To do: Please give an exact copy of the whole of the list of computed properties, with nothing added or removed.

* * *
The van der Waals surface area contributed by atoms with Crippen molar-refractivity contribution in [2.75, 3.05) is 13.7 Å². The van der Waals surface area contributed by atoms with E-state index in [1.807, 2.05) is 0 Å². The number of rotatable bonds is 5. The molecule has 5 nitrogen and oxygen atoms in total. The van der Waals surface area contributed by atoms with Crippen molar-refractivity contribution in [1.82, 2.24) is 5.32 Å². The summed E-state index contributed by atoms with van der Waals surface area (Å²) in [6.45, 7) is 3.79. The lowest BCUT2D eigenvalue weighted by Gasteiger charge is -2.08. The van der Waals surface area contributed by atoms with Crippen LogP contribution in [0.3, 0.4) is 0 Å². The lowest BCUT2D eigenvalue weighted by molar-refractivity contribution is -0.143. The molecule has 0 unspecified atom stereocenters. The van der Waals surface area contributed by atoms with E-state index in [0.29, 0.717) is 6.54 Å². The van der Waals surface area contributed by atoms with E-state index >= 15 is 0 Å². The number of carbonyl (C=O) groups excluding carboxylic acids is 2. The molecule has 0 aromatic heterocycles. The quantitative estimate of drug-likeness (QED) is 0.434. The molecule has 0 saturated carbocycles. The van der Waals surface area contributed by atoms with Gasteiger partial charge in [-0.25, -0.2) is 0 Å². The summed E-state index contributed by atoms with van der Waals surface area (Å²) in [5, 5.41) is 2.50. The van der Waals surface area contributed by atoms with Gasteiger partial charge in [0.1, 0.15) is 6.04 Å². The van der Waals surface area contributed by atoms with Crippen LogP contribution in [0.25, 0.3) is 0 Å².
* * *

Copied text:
The van der Waals surface area contributed by atoms with Crippen molar-refractivity contribution in [2.75, 3.05) is 13.7 Å². The van der Waals surface area contributed by atoms with E-state index in [1.807, 2.05) is 0 Å². The number of rotatable bonds is 5. The molecule has 5 nitrogen and oxygen atoms in total. The van der Waals surface area contributed by atoms with Crippen molar-refractivity contribution in [1.82, 2.24) is 5.32 Å². The summed E-state index contributed by atoms with van der Waals surface area (Å²) in [6.45, 7) is 3.79. The lowest BCUT2D eigenvalue weighted by Gasteiger charge is -2.08. The van der Waals surface area contributed by atoms with Crippen LogP contribution in [0.3, 0.4) is 0 Å². The lowest BCUT2D eigenvalue weighted by molar-refractivity contribution is -0.143. The molecule has 0 unspecified atom stereocenters. The van der Waals surface area contributed by atoms with E-state index in [0.29, 0.717) is 6.54 Å². The van der Waals surface area contributed by atoms with E-state index >= 15 is 0 Å². The number of carbonyl (C=O) groups excluding carboxylic acids is 2. The molecule has 0 aromatic heterocycles. The quantitative estimate of drug-likeness (QED) is 0.434. The molecule has 0 saturated carbocycles. The van der Waals surface area contributed by atoms with Gasteiger partial charge in [-0.25, -0.2) is 0 Å². The summed E-state index contributed by atoms with van der Waals surface area (Å²) in [5, 5.41) is 2.50. The van der Waals surface area contributed by atoms with Gasteiger partial charge in [0.1, 0.15) is 6.04 Å². The van der Waals surface area contributed by atoms with Crippen LogP contribution in [0.25, 0.3) is 0 Å².